David Cameron has driven another nail in the coffin of a Northern Ireland Bill of Human Rights. The Newsletter has got a statement from him saying he would not enact any Bill of Rights for Northern Ireland as envisaged by the Human Rights Commission.
“It is important the rights of everyone in our society are protected,” he said. But Conservatives and Unionists do not want to take power away on issues such as social and economic policy from democratically-elected representatives and hand it over to unelected judges. That is not good for democracy. We are proposing that any Northern Ireland-specific issues are best dealt with in a sub-section of a UK-wide Bill of Rights and Responsibilities – protecting rights and respecting the role of democratically-elected representatives.”
The Conservative leader has always been clear he wants to limit the scope of rights legislation generally to the basic and the general and to rein in on any consequential extension of the power of judges. Locally though, his move is bound to be seen through the sectarian prism, as another tilt towards Unionism and a further sign that Cameron does not regard every section of the GFA as set in stone. This will worry nationalists, although I very much doubt if Cameron would alter the basic architecture. His next move, scaling back the expenses entitlement from the abstaining Sinn Fein MPs now seems likely as part of the general expenses reform. Note by the way, that Sir Christopher Kellys Committee on Standards in Public Life will take evidence in Belfast on Wednesday 1 July their only out-of-London visit scheduled so far.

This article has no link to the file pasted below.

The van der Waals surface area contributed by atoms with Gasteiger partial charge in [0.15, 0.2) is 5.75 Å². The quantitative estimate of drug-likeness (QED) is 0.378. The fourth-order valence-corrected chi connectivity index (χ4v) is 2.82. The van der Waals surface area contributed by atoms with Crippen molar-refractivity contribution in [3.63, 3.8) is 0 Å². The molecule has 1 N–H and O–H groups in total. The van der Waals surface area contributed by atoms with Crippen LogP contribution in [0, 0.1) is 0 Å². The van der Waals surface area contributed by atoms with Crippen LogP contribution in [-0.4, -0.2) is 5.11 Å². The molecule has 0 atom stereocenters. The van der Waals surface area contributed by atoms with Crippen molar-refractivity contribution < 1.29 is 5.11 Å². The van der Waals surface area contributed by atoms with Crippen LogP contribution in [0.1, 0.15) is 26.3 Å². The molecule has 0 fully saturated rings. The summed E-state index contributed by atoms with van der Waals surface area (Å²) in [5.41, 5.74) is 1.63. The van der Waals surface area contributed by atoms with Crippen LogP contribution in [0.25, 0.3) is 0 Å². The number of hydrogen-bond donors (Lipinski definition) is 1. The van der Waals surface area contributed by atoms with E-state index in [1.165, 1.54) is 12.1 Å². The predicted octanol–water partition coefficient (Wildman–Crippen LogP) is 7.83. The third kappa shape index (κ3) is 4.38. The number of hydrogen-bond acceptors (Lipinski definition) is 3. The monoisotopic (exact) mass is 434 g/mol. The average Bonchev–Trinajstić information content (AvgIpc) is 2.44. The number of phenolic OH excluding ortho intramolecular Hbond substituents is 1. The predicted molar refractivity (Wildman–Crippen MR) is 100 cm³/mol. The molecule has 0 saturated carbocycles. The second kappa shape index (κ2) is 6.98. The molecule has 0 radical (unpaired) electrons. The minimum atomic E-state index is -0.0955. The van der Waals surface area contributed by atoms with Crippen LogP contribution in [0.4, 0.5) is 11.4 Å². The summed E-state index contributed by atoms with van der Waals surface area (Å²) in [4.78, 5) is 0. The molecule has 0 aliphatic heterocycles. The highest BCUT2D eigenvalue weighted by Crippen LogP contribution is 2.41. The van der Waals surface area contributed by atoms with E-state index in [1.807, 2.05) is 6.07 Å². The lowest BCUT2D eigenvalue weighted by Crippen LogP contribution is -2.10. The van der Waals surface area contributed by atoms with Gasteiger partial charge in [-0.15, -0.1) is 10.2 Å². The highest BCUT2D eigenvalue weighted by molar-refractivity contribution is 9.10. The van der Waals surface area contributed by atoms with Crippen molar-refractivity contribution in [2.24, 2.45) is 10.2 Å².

Camerons support for unionism in NI diverges from his offer of guarded engagement with the SNP government. Contrast his sparring relationship with Alex Salmond with his awkward alliance with the Ulster Unionists, after failing to achieve a federation in a proposed new ” Northern Ireland Conservative and Unionist party.” under his leadership.. This looks like an experiment rather than an election-winning strategy.
As Cameron says, any separate NI provisions would now be a footnote in his UK Bill of Rights. As the Secretary of State has shelved NIHRC’s recent Advice on a comprehensive and detailed NI Bill, how will Labour proceed?. There must be doubts now that any NI specific rights Bill will emerge at all. This would be consistent with the recanting views of the first NIHR Commissioner Brice Dickson in a recent memo to the Joint Committee on Human Rights, rejecting his successor’s advice.
All of Camerons moves in the devolution scene seem designed to create a stronger framework for the evolving relationship between the centre and nations and regions. If he makes any party gains out if it, so much the better, but he knows he starts from a very low base. Not everyone will see the wider horizon beyond the Copeland islands in Cameron’s approach. I doubt if they should have any real cause for concern though, and they should try to control their paranoia.